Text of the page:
Law is a profession that attracts individuals who enjoy solitude (according to the ABA, as many as 60% of attorneys are introverts.) If you ask most lawyers how they feel about networking, you are likely to get a  lukewarm response.  Getting out and making small talk is simply not a high priority activity for a lot of attorneys.  But as I’ve written on many occasions, leaving your office and meeting other professionals is the best way to advance your career, position yourself for future job opportunities and build your law practice.

For some introverts, going to networking functions or scheduling coffee with other professionals  involves overcoming fear (fear of embarrassing yourself, fear of not knowing what to talk about, fear of wasting time that might be better spent on billable activities).  Click here to read my prior post about getting past this fear.

I happen to be an extrovert and I do get energized by being around people; so networking is something I seek out.  But even as an extrovert, I can still find it uncomfortable to walk into a room where I may not know anyone.

One thing I’ve been noticing a lot lately is how much easier it is to keep the conversation going when I find that I have something in common with the other individual.  Sometimes that thing is professional (we do similar work, we have similar clients, etc.); but more often, the thing we have in common is more personal in nature.

Finding shared experiences, interests or beliefs makes the conversation flow.  It increases our feeling of being connected to someone; and ultimately it increases the likelihood that we will like and trust that individual (and vice versa).

So when you are out at seminars, industry gatherings, holiday parties or just sitting with a law school classmate and having coffee, ask questions that help find out if you are members of any of the same “tribes”.

Fundamentally, as human beings, we are all tribal.  We like to belong and we like to identify with groups that we belong to.  While society has made great strides to break down the barriers of race, religion and other things that might separate us, shared heritage or experiences can be a great source of connection.  Looking for these connections should be a conscious part of our efforts to build our professional networks.

Here is my list of common things that bind us to the same “tribe”. I welcome hearing from you if you have other suggestions:

  1.  High School, College or Graduate School-school identity is a great source of connection for many of us.  Find someone who went to your high school and suddenly you are transported back.  Meet someone who graduated from your college and you immediately try to identify professors or classmates you know in common.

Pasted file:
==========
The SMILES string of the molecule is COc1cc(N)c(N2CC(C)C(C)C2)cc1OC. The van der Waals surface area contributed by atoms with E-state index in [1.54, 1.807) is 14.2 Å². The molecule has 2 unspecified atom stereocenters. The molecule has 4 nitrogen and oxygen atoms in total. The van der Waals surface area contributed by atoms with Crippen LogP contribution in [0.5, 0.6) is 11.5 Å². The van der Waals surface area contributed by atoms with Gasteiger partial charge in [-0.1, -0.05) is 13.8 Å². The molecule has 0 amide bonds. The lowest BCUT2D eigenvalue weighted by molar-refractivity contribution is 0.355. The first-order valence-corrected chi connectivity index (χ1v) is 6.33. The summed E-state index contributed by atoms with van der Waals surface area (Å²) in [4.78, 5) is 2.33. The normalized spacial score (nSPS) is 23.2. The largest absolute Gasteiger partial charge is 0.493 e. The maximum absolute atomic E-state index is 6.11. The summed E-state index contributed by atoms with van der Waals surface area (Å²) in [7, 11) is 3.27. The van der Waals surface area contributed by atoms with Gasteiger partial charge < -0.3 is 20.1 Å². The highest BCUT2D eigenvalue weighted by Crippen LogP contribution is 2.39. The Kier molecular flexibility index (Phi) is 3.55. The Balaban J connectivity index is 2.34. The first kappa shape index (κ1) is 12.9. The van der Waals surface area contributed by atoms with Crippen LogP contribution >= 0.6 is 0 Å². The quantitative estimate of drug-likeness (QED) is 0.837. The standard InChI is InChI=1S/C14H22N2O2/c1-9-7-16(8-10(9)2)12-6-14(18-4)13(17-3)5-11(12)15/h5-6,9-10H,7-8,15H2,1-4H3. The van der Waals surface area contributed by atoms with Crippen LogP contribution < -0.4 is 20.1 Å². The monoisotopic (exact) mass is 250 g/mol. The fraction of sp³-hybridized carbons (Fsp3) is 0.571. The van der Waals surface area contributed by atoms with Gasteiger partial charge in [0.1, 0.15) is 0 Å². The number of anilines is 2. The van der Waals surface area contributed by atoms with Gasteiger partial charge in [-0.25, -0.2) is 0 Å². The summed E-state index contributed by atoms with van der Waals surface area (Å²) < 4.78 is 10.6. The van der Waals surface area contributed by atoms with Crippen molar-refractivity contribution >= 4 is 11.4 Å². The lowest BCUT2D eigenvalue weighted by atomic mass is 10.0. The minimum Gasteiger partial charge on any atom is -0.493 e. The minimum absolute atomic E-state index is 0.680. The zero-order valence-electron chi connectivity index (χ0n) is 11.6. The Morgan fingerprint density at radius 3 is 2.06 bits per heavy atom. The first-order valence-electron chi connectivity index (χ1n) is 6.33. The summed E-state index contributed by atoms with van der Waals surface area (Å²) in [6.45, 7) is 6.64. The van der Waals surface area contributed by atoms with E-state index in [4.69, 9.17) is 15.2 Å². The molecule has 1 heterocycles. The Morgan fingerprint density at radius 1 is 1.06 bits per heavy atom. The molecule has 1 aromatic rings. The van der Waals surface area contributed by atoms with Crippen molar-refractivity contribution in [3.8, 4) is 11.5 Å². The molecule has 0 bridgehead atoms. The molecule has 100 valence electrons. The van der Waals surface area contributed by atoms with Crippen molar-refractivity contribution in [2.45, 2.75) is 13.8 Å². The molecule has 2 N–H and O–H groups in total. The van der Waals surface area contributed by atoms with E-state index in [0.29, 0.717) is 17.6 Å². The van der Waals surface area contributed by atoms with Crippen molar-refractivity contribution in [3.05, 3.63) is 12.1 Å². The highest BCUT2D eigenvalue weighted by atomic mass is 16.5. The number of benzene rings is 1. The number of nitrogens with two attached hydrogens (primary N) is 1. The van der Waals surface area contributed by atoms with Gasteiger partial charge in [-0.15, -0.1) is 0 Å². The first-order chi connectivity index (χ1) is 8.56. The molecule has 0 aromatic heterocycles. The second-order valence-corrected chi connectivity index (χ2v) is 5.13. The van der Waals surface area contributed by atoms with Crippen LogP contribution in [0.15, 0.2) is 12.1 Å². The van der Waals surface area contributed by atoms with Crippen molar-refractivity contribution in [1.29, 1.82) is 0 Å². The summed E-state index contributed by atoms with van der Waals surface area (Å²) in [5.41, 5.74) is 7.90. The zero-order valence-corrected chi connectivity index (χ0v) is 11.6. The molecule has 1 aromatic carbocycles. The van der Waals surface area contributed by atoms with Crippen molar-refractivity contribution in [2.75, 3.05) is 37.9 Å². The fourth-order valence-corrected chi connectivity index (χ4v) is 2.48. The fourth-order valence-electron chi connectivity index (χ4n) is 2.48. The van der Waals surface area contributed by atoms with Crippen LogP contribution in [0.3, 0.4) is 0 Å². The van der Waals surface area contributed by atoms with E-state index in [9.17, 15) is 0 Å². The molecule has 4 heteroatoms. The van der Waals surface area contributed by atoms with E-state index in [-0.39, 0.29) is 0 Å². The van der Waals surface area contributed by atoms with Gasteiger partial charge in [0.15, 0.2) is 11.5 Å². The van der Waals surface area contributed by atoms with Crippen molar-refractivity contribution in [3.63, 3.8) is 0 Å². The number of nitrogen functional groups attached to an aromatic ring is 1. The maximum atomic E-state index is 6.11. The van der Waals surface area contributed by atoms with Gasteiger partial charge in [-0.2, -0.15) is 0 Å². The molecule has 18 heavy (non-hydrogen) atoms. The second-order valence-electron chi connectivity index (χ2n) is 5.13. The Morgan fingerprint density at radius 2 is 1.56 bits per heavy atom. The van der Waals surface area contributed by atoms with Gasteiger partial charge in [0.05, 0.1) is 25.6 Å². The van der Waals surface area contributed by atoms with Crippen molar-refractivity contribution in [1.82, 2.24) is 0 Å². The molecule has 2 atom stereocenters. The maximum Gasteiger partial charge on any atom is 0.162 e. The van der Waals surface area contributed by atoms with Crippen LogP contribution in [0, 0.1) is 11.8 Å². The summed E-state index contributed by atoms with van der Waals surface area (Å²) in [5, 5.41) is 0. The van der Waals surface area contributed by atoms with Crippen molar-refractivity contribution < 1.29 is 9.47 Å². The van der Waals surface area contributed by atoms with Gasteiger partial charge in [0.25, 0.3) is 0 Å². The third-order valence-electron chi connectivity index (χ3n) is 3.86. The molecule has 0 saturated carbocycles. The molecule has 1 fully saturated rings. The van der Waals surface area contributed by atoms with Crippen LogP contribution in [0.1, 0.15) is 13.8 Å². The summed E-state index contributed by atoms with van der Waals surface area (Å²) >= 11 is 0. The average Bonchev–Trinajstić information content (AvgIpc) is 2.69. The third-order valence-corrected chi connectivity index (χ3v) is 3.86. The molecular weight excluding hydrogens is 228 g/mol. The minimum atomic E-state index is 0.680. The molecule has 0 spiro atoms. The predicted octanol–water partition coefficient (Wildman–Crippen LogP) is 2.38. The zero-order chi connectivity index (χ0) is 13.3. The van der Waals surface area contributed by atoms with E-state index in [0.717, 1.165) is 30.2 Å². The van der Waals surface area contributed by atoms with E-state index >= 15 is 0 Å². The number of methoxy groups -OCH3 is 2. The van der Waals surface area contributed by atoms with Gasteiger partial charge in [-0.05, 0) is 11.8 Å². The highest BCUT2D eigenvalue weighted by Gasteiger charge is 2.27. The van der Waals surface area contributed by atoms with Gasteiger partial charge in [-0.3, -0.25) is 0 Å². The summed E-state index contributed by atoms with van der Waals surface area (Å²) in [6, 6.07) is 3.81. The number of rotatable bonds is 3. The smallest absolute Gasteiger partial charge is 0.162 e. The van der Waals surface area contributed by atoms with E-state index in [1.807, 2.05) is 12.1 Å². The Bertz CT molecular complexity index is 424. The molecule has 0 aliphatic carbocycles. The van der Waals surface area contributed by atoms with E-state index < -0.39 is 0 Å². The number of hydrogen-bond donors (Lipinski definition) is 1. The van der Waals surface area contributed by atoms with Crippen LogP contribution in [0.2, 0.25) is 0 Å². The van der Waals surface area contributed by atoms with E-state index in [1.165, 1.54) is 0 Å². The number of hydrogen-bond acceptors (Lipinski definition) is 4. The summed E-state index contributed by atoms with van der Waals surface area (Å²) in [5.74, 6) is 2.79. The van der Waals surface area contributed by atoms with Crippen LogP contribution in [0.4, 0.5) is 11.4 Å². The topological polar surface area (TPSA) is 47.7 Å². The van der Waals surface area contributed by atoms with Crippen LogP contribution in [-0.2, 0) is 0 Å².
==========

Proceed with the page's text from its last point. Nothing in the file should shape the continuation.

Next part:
2. Sports Fandom-Red Sox Nation (need I say more?)
  3. Where you live can create a strong sense of shared experience.  I live in Newton, Massachusetts where there happen to be a lot of lawyers.  When I meet a lawyer from Newton, we have lots to talk about (the recent mayoral election; the recent attempt to modify the city charter; all of the construction going on in the city–schools, etc.)
  4. Where you used to work.  If you happen to have worked for a company that no longer exists, that can be a great source of connection.  In Boston, for example, the law firm of Anderson & Kreiger is home to a number of lawyers who came from the law firm Palmer and Dodge which merged out of existence over a decade ago.  The firm has hosted a number of alumni events for people who once worked for Palmer and Dodge.  The events have been well attended because P&D was a place that many alumni have very fond memories about.
  5. Where you grew up.  I’m an ex pat New Yorker (Great Neck).  If I meet someone in Boston who is from Great Neck (or even Long Island), I always feel a sense of common experience (e.g. how we both escaped!)
  6. Sports you play or have played-my oldest son is a big ultimate Frisbee player.  He even lives in an apartment that is called the Frisbee house.  When he meets people who play or have played, they have instant kinship.
  7. Where you went to camp (or where your kids went to camp).
  8. Other interests you may share (musical tastes, politics, hobbies)

Religion and politics are great sources of “tribal connection” but for obvious reasons, these are topics that should mostly be avoided with strangers.  However, if you can safely establish that  you share a political belief with someone, that can become a very strong bond. Similarly, if you identify with the same religious group, those can be very strong connections.  I have some great friends at my synagogue! Click here to read my post about that.

Note:  Please contact me at if you would like help figuring out what questions to ask when you out networking (i.e. questions that will help you find these common connections).  I also plan to write about this in my next post. LinkedIn can be a great source of information if you know who you will be meeting.

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